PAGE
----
Referring now to FIG. 3. The aerated live well 1 has been fitted with a handle 17 to make it more easily carried. The top of 1 has been fitted with a lid 18, and obstructed from view in the well is a basket 21 for isolating the bait in a minimum depth of water. A drain valve 19 has been added to drain off water from the inner wall chamber 6. The pin hole orifice nipple 8 is fitted with a needle valve 22 for regulation of the flow of air through the nipple B. FIG. 4 is a sectional view of FIG. 3, and illustrates the basket 21, the drain valve 19, as well as the other components depicted in the previous drawings.

Patent Citations
Cited PatentFiling datePublication dateApplicantTitle
US1568730 *Feb 1, 1924Jan 5, 1926Roy Gleason CMinnow bucket
US2736983 *Dec 1, 1953Mar 6, 1956Hostetter Donald WAerated minnow bucket
US2767509 *Jul 26, 1955Oct 23, 1956Breithaupt Donald ELive bait bucket
US2863255 *Mar 16, 1956Dec 9, 1958Mabel SlipkaInsulated minnow pail
US3191337 *Dec 10, 1962Jun 29, 1965Fant John WMinnow bucket
US3334438 *Mar 22, 1965Aug 8, 1967Fellers Supply CoAerated minnow bucket
US3348330 *Jun 10, 1965Oct 24, 1967Gil Boy Entpr IncMinnow bucket
US3972145 *Feb 6, 1975Aug 3, 1976Key James AMinnow bucket with water aerating means
US4037349 *Jun 4, 1976Jul 26, 1977Key James AMinnow bucket with water aerating means
Referenced by
Citing PatentFiling datePublication dateApplicantTitle
US4829698 *Jul 5, 1988May 16, 1989Mcdonald Robert CAerated bait tank
US5172511 *Jan 22, 1991Dec 22, 1992Smith Leonard SFish or bait preservation apparatus and method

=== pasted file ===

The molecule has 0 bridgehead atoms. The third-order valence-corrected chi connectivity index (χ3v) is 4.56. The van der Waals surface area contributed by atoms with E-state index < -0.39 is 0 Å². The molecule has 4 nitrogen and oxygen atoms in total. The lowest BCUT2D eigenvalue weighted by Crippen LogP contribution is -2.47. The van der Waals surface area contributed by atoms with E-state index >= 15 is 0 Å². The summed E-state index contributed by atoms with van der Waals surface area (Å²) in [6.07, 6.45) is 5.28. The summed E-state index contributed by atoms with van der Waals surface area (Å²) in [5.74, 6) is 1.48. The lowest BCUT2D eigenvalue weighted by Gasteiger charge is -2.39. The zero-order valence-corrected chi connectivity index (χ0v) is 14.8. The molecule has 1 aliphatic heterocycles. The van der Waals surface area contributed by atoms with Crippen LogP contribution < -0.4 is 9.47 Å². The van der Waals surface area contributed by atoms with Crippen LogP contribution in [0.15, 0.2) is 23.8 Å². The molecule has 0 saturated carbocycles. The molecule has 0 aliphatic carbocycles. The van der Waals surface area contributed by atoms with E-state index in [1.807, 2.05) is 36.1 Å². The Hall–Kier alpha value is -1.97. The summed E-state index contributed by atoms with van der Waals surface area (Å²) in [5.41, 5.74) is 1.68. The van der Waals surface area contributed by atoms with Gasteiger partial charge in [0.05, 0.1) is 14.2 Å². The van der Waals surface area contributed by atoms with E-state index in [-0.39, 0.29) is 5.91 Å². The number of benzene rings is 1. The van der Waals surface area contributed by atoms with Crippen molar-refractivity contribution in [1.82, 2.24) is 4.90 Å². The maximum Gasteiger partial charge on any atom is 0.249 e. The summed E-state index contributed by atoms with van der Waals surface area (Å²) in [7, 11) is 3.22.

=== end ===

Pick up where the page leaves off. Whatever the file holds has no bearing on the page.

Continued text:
US5305542 *Mar 24, 1993Apr 26, 1994Phelps Kenneth DAerated bait container
US7484476Jan 27, 2004Feb 3, 2009Stafford H WayneLive well oxygenator
US8572889 *Mar 11, 2011Nov 5, 2013John J. HughesAerated and water conditioned container for live bait
US20060112609 *Jul 18, 2005Jun 1, 2006Lee Christopher JPortable Livewell
US20080010894 *Jan 27, 2004Jan 17, 2008Stafford H WayneLive well oxygenator
US20080028667 *Aug 4, 2006Feb 7, 2008Grzybowski Andrew RCondition controllable bait receptacle and method
US20160000055 *Sep 10, 2015Jan 7, 2016Air Castle Ventures, Inc.Minnow Collecting Fish Trap
U.S. Classification43/57
International ClassificationA01K97/05, A01K63/04, A01K63/02
Cooperative ClassificationA01K97/05, A01K63/04, A01K63/02
European ClassificationA01K63/02, A01K63/04, A01K97/05
Legal Events
Jul 16, 1991REMIMaintenance fee reminder mailed
Aug 9, 1991FPAYFee payment
Year of fee payment: 4
Aug 9, 1991SULPSurcharge for late payment
Jul 25, 1995REMIMaintenance fee reminder mailed
Dec 17, 1995LAPSLapse for failure to pay maintenance fees
Feb 20, 1996FPExpired due to failure to pay maintenance fee
Effective date: 19951220